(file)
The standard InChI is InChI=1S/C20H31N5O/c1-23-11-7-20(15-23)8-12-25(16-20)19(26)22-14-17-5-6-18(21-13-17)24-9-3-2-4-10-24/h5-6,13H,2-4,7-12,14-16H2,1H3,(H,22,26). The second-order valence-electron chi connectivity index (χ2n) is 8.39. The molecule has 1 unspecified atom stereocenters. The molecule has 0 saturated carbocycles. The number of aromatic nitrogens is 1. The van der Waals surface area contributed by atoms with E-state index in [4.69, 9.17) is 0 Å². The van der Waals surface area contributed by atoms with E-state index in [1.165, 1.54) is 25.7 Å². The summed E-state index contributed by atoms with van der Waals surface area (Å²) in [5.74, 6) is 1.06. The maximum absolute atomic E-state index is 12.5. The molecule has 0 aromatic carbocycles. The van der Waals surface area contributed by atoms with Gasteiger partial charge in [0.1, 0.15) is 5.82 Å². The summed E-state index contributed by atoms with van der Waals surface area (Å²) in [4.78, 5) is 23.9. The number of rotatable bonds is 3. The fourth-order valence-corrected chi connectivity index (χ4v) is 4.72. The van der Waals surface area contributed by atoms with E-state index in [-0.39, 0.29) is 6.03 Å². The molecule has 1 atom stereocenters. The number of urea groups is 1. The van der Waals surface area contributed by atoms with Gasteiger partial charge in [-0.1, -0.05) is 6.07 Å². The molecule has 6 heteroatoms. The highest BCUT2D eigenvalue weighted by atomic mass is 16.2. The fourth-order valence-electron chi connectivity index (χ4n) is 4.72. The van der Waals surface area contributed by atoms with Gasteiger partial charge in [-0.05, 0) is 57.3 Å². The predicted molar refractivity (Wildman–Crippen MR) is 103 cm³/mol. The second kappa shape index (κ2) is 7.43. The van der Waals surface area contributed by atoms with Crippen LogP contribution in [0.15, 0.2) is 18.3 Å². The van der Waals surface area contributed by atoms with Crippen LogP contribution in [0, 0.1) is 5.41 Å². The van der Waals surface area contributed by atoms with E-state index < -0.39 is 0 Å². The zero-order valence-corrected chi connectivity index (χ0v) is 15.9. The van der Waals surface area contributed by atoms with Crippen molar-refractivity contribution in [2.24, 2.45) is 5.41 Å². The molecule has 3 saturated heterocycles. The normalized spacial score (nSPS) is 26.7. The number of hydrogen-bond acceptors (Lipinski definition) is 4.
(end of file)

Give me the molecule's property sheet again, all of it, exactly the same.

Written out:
The standard InChI is InChI=1S/C20H31N5O/c1-23-11-7-20(15-23)8-12-25(16-20)19(26)22-14-17-5-6-18(21-13-17)24-9-3-2-4-10-24/h5-6,13H,2-4,7-12,14-16H2,1H3,(H,22,26). The second-order valence-electron chi connectivity index (χ2n) is 8.39. The molecule has 1 unspecified atom stereocenters. The molecule has 0 saturated carbocycles. The number of aromatic nitrogens is 1. The van der Waals surface area contributed by atoms with E-state index in [4.69, 9.17) is 0 Å². The van der Waals surface area contributed by atoms with E-state index in [1.165, 1.54) is 25.7 Å². The summed E-state index contributed by atoms with van der Waals surface area (Å²) in [5.74, 6) is 1.06. The maximum absolute atomic E-state index is 12.5. The molecule has 0 aromatic carbocycles. The van der Waals surface area contributed by atoms with Gasteiger partial charge in [0.1, 0.15) is 5.82 Å². The summed E-state index contributed by atoms with van der Waals surface area (Å²) in [4.78, 5) is 23.9. The number of rotatable bonds is 3. The fourth-order valence-corrected chi connectivity index (χ4v) is 4.72. The van der Waals surface area contributed by atoms with E-state index in [-0.39, 0.29) is 6.03 Å². The molecule has 1 atom stereocenters. The number of urea groups is 1. The van der Waals surface area contributed by atoms with Gasteiger partial charge in [-0.1, -0.05) is 6.07 Å². The molecule has 6 heteroatoms. The highest BCUT2D eigenvalue weighted by atomic mass is 16.2. The fourth-order valence-electron chi connectivity index (χ4n) is 4.72. The van der Waals surface area contributed by atoms with Gasteiger partial charge in [-0.05, 0) is 57.3 Å². The predicted molar refractivity (Wildman–Crippen MR) is 103 cm³/mol. The second kappa shape index (κ2) is 7.43. The van der Waals surface area contributed by atoms with Crippen LogP contribution in [0.15, 0.2) is 18.3 Å². The van der Waals surface area contributed by atoms with Crippen LogP contribution in [0, 0.1) is 5.41 Å². The van der Waals surface area contributed by atoms with E-state index < -0.39 is 0 Å². The zero-order valence-corrected chi connectivity index (χ0v) is 15.9. The van der Waals surface area contributed by atoms with Crippen molar-refractivity contribution in [2.24, 2.45) is 5.41 Å². The molecule has 3 saturated heterocycles. The normalized spacial score (nSPS) is 26.7. The number of hydrogen-bond acceptors (Lipinski definition) is 4.